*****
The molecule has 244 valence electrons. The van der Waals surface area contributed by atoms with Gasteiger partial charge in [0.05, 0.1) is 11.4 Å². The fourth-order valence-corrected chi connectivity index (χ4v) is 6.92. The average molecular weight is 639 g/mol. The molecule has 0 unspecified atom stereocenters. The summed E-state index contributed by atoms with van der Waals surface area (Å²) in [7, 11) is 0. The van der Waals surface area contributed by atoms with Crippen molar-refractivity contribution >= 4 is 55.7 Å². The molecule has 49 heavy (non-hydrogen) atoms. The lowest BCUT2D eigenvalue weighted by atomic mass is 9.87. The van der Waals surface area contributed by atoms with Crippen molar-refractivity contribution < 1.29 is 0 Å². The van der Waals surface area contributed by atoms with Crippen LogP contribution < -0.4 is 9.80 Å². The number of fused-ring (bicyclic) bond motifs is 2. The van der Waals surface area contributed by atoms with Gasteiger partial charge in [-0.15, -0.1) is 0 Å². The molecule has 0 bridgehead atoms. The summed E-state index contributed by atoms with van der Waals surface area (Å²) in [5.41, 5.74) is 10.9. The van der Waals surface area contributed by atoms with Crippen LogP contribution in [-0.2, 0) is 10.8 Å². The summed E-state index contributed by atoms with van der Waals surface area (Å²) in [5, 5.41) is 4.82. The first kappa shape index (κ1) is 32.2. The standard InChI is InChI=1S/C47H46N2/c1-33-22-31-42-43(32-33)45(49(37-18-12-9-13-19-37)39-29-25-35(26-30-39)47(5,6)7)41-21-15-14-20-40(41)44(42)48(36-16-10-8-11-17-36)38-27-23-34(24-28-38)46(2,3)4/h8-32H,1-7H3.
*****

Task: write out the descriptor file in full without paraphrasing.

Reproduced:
The molecule has 244 valence electrons. The van der Waals surface area contributed by atoms with Gasteiger partial charge in [0.05, 0.1) is 11.4 Å². The fourth-order valence-corrected chi connectivity index (χ4v) is 6.92. The average molecular weight is 639 g/mol. The molecule has 0 unspecified atom stereocenters. The summed E-state index contributed by atoms with van der Waals surface area (Å²) in [7, 11) is 0. The van der Waals surface area contributed by atoms with Crippen molar-refractivity contribution >= 4 is 55.7 Å². The molecule has 49 heavy (non-hydrogen) atoms. The lowest BCUT2D eigenvalue weighted by atomic mass is 9.87. The van der Waals surface area contributed by atoms with Crippen molar-refractivity contribution < 1.29 is 0 Å². The van der Waals surface area contributed by atoms with Crippen LogP contribution < -0.4 is 9.80 Å². The number of fused-ring (bicyclic) bond motifs is 2. The van der Waals surface area contributed by atoms with Gasteiger partial charge in [-0.15, -0.1) is 0 Å². The molecule has 0 bridgehead atoms. The summed E-state index contributed by atoms with van der Waals surface area (Å²) in [5.41, 5.74) is 10.9. The van der Waals surface area contributed by atoms with Crippen LogP contribution in [-0.2, 0) is 10.8 Å². The summed E-state index contributed by atoms with van der Waals surface area (Å²) in [5, 5.41) is 4.82. The first kappa shape index (κ1) is 32.2. The standard InChI is InChI=1S/C47H46N2/c1-33-22-31-42-43(32-33)45(49(37-18-12-9-13-19-37)39-29-25-35(26-30-39)47(5,6)7)41-21-15-14-20-40(41)44(42)48(36-16-10-8-11-17-36)38-27-23-34(24-28-38)46(2,3)4/h8-32H,1-7H3.